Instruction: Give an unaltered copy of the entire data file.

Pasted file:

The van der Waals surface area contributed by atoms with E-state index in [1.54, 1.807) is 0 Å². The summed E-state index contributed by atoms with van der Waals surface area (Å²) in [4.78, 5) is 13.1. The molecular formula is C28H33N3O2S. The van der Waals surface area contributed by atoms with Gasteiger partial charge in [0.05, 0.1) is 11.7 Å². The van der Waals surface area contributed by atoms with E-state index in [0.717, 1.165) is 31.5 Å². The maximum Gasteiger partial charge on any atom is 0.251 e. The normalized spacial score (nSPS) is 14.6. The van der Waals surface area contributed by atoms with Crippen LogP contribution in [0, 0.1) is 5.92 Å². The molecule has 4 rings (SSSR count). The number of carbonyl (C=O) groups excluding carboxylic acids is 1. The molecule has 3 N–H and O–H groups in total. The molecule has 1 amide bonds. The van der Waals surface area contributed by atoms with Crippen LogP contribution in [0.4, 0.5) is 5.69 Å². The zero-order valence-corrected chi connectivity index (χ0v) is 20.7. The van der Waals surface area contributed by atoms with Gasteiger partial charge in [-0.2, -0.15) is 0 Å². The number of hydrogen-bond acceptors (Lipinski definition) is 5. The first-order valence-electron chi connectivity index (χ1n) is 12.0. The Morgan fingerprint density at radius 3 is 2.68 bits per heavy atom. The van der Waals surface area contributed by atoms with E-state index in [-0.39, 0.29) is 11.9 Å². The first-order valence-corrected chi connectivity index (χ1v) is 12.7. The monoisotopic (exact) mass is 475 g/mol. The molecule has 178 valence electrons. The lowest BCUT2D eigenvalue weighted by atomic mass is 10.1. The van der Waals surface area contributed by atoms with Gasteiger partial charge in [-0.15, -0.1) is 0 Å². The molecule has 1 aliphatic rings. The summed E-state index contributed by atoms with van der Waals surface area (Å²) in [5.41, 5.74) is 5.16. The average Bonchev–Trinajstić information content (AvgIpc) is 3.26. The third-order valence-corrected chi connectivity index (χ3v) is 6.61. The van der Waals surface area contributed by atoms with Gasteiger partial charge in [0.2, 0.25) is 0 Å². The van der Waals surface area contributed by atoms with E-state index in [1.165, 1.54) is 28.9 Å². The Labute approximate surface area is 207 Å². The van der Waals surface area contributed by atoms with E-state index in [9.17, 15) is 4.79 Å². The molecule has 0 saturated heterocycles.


The van der Waals surface area contributed by atoms with E-state index in [1.54, 1.807) is 0 Å². The summed E-state index contributed by atoms with van der Waals surface area (Å²) in [4.78, 5) is 13.1. The molecular formula is C28H33N3O2S. The van der Waals surface area contributed by atoms with Gasteiger partial charge in [0.05, 0.1) is 11.7 Å². The van der Waals surface area contributed by atoms with E-state index in [0.717, 1.165) is 31.5 Å². The maximum Gasteiger partial charge on any atom is 0.251 e. The normalized spacial score (nSPS) is 14.6. The van der Waals surface area contributed by atoms with Crippen LogP contribution in [0, 0.1) is 5.92 Å². The molecule has 4 rings (SSSR count). The number of carbonyl (C=O) groups excluding carboxylic acids is 1. The molecule has 3 N–H and O–H groups in total. The molecule has 1 amide bonds. The van der Waals surface area contributed by atoms with Crippen LogP contribution in [0.4, 0.5) is 5.69 Å². The zero-order valence-corrected chi connectivity index (χ0v) is 20.7. The van der Waals surface area contributed by atoms with Gasteiger partial charge in [-0.2, -0.15) is 0 Å². The number of hydrogen-bond acceptors (Lipinski definition) is 5. The first-order valence-electron chi connectivity index (χ1n) is 12.0. The Morgan fingerprint density at radius 3 is 2.68 bits per heavy atom. The van der Waals surface area contributed by atoms with E-state index in [-0.39, 0.29) is 11.9 Å². The first-order valence-corrected chi connectivity index (χ1v) is 12.7. The monoisotopic (exact) mass is 475 g/mol. The molecule has 178 valence electrons. The lowest BCUT2D eigenvalue weighted by atomic mass is 10.1. The van der Waals surface area contributed by atoms with Gasteiger partial charge in [-0.15, -0.1) is 0 Å². The molecule has 1 aliphatic rings. The summed E-state index contributed by atoms with van der Waals surface area (Å²) in [5.41, 5.74) is 5.16. The average Bonchev–Trinajstić information content (AvgIpc) is 3.26. The third-order valence-corrected chi connectivity index (χ3v) is 6.61. The van der Waals surface area contributed by atoms with Gasteiger partial charge in [0.2, 0.25) is 0 Å². The van der Waals surface area contributed by atoms with E-state index in [1.165, 1.54) is 28.9 Å². The Labute approximate surface area is 207 Å². The van der Waals surface area contributed by atoms with E-state index in [9.17, 15) is 4.79 Å². The molecule has 0 saturated heterocycles.